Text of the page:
8. Stulak JM, et al. Combined heart and abdominal organ transplantation: Excellent outcomes gained from a unique experience. Journal of Heart and Lung Transplantation. 2014;33:S278.
  9. Li H, et al. Assessing the efficacy of kidney paired donation — Performance of an integrated three-site program. Transplantation. 2014;98:300.
  10. Cornell LD, et al. Positive crossmatch kidney transplant recipients treated with eculizumab: Outcomes beyond 1 year. American Journal of Transplantation. 2015;15:1293.
  11. Shapiro R, et al. Benefits and complications of laparoscopic donor nephrectomy. http://www.uptodate.com/home. Accessed March 11, 2016.
  12. Polycystic kidney disease. National Institutes of Diabetes and Digestive Kidney Diseases. http://kidney.niddk.nih.gov/kudiseases/pubs/polycystic/. Accessed March 16, 2016.
  13. Raichlin E, et al. Combined heart and kidney transplantation provides an excellent survival and decreases risk of cardiac cellular rejection and coronary allograft vasculopathy. Transplantation Proceedings. 2011;43:1871.
  14. Heilman RL, et al. Steroid avoidance immunosuppression in low-risk kidney transplant recipients. Transplantation Proceedings. 2005;37:1785.
  15. Jay CL, et al. Reassessing preemptive kidney transplantation in the United States: Are we making progress? Transplantation. 20165;100:1120. http://www.transplantjournal.com. Accessed April 6, 2016.
  16. Bentall A, et al. Five-year outcomes in living donor kidney transplants with a positive crossmatch. American Journal of Transplantation. 2013;13:76.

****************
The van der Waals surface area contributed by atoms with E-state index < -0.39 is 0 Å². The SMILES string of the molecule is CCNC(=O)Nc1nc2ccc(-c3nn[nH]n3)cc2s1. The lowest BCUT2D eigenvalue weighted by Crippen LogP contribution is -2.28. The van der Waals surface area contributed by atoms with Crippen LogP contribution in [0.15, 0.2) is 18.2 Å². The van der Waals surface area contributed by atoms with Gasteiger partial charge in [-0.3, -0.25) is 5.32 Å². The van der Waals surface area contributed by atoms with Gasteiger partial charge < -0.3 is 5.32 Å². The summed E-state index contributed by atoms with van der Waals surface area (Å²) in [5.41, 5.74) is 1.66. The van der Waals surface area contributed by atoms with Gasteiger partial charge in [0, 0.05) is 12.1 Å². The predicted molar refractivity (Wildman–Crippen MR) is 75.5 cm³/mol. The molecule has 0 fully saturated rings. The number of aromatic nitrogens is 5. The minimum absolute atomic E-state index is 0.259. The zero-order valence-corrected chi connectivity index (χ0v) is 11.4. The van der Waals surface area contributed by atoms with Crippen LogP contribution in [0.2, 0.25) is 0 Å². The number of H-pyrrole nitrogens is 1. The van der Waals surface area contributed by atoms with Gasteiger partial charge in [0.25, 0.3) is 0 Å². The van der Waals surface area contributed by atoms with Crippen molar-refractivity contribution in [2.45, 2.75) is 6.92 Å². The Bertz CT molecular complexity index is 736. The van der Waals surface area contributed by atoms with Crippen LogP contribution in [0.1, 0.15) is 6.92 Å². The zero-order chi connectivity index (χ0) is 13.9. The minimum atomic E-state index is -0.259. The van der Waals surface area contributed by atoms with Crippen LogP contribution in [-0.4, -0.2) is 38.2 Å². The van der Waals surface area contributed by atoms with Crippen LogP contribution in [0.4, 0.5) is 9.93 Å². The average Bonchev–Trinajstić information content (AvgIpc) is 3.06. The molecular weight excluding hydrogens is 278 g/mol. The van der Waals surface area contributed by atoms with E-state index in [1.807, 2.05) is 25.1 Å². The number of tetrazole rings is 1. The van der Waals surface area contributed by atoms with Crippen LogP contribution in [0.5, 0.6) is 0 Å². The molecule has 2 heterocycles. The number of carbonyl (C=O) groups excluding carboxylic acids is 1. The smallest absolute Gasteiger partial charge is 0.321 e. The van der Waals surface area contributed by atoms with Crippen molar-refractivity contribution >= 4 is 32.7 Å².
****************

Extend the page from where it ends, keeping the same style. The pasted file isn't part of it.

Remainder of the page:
17. Prieto M (expert opinion). Mayo Clinic, Rochester, Minn. May 11, 2016.
  18. Dharnidharka VR, et al. Kidney transplantation in children. New England Journal of Medicine. 2014;371:549.
  19. Barbara Woodward Lips Patient Education Center. Your child's kidney transplant. Rochester, Minn.: Mayo Foundation for Medical Education and Research; 2016.
  20. Kidney transplant team describes current work. Mayovox. 1967;18:24.
  21. Kudva YC (expert opinion). Mayo Clinic, Rochester, Minn. March 14, 2016.
  22. Barbara Woodward Lips Patient Education Center. Kidney transplant. Rochester, Minn.: Mayo Foundation for Medical Education and Research; 2013.
  23. Rossi AP, et al. Evaluation of the potential renal transplant recipient. http://www.uptodate.com/home. Accessed April 6, 2016.
  24. Cramer CH II (expert opinion). Mayo Clinic, Rochester, Minn. April 27, 2016.
  25. Li H, et al. The limits of paired donation — Who doesn't get transplanted? American Journal of Transplantation. 2013;13(suppl 5). http://www.atcmeetingsabstracts.com/abstract/limits-of-paired-donation-who-doesn’t-get-transplanted-the/. Accessed April 27, 2016.
  26. Crespo HS, et al. Kidney transplantation in the septuagenarian. American Journal of Transplantation. 2015;15(suppl 3). http://www.atcmeetingabstracts.com/abstract/kidney-transplantation-in-the-septuagenarian/. Accessed April 27, 2016.
  27. Taner T, et al. Decreased chronic cellular and antibody-mediated injury in the kidney following simultaneous liver-kidney transplantation. Kidney International. 2016:89:909.